At Home in the Adirondacks 2013
Adirondack Still Life
A closer look at the curious art of taxidermy
by Mary Thill
At the end of my street a white bear with black claws stands beside a yellow pinball machine. His mouth is open, a paw hails cars passing on Route 3. He’s been there for decades, behind a dusty window in an unoccupied cedar-shake house, staring out at a place he never saw. He (she?) was posed to look menacing and over the years graduated to kitschy, but mostly he just looks lost.
The polar bear is the ﬁrst thing you see as you enter the village of Saranac Lake from the west, before the Elks, Moose and Lions Club signs. Welcome home. Turn here, he signals to me. But this is not his home.
In the Adirondacks, the walls have eyes. Taxidermy is part of life and death, or at least part of décor. Moose and deer watch over bars. Bobcats prowl bookcases. Loons, which can’t stand upright in life, impersonate penguins on mantels. Owls disapprove, glassy-eyed, from dark corners.
I’ve enjoyed many camp dinners beneath buck-head mounts. They serve to remind my hosts of a noteworthy hunt or of hunters gone by. And I really like taking a long look at a sling-bellied lake trout hung in a lodge next to the lake where it was caught. The ﬁsh here take on the brown or green cast of their particular water. Sometimes a taxidermist can recapture that color, which fades in death.
But sometimes, maybe even a lot of the time, the Adirondack penchant for bringing the outdoors indoors goes too far: Deer hooves crooked to hold the guns that shot them, deer legs supporting bear-hide stools, “frolicking” cubs, or any animal holding a tray or wearing a hat. I hate to see black bears sold alongside knotty tables in neo-Adirondack furniture stores. The mounts of yearling bears standing with front paws outstretched on a lamp are an affront to ursine dignity. To me, all this seems a forced version of our vernacular style. And if you look beneath the surface, you learn that most new taxidermy is stretched over prefab polyurethane forms (sold online as “gray fox crouched,” “bobcat stalking”), leaching the art of some of its romance and originality, its frontier charm.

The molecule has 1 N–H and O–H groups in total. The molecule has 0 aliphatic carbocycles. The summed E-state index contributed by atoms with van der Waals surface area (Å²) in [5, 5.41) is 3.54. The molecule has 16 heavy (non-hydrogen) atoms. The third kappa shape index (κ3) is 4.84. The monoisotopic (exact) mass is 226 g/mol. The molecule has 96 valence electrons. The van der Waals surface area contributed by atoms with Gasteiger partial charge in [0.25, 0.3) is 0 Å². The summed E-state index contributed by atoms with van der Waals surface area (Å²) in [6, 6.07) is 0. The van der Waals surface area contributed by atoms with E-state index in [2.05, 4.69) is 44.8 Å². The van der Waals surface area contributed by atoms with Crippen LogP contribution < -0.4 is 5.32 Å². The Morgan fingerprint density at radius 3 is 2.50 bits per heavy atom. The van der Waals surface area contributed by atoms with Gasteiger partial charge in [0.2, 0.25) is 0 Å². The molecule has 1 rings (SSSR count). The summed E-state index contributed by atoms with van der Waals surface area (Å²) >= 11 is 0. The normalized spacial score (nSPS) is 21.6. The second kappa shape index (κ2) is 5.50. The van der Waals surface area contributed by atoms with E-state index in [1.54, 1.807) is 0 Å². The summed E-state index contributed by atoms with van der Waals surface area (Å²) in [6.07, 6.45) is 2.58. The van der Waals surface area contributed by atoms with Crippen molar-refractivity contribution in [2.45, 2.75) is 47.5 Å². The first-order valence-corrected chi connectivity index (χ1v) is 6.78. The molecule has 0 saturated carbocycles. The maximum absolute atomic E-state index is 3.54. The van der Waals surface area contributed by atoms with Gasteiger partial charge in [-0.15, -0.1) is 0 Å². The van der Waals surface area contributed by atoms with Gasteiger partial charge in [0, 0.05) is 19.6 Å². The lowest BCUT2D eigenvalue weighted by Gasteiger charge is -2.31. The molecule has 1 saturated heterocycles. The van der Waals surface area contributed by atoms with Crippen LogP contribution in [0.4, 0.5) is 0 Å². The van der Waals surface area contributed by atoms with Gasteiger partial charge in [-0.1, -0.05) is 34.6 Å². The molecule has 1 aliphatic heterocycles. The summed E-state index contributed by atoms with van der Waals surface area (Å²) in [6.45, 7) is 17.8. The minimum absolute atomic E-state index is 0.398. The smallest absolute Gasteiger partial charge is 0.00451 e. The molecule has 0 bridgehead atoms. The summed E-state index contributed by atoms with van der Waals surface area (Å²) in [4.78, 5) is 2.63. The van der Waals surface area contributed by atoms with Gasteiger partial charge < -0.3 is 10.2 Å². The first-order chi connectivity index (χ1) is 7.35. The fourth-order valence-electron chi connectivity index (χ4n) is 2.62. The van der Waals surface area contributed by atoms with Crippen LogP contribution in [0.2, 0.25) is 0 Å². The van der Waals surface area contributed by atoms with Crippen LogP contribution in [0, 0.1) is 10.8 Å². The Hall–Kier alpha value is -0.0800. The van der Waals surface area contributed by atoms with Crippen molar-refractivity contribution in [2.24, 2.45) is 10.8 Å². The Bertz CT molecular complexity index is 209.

Still, even when taxidermy repels me I can’t stop looking at it. I think these contradictory feelings come from context. I love the darkened halls of the American Museum of Natural History, in New York City, where you can linger in front of dioramas of bison on the Great Plains or lions on the savanna. Without taxidermy, how would we have a sense of what passenger pigeons really looked like? My favorite part of historic Camp Santanoni, in Newcomb, had always been the beetle-eaten great blue heron above the ﬁreplace in the otherwise empty main lodge. Until it disappeared a few years ago it stood watch season in and season out, since the days of the Pruyns and their guests James Fenimore Cooper III and Teddy Roosevelt. And before I can correct the reﬂex, when I see roadkill my ﬁrst thought is, Good. I get to stop the car and see a mystery of the Adirondack forest extracted from the shady places and held still. On our roadsides I’ve had a satisfying look at coyotes, grouse, an ovenbird, barred owls, even a boreal owl.
Animals are beautiful, and I understand the impulse to ﬁll a home with beautiful things. And, oddly, bad taxidermy doesn’t bother me—the botched jobs that make river otters smile crookedly or eagles pose like the Kung-Fu Panda crane. They insult Nature’s designs, but the spirits of those creatures have so clearly moved on that it’s no sin to laugh. The mounts that unnerve me, that make me push away from the table, are the well-crafted ones—the ones that still have souls and long-lashed eyes that say, What am I doing here? Or, sometimes, Remember, you must die.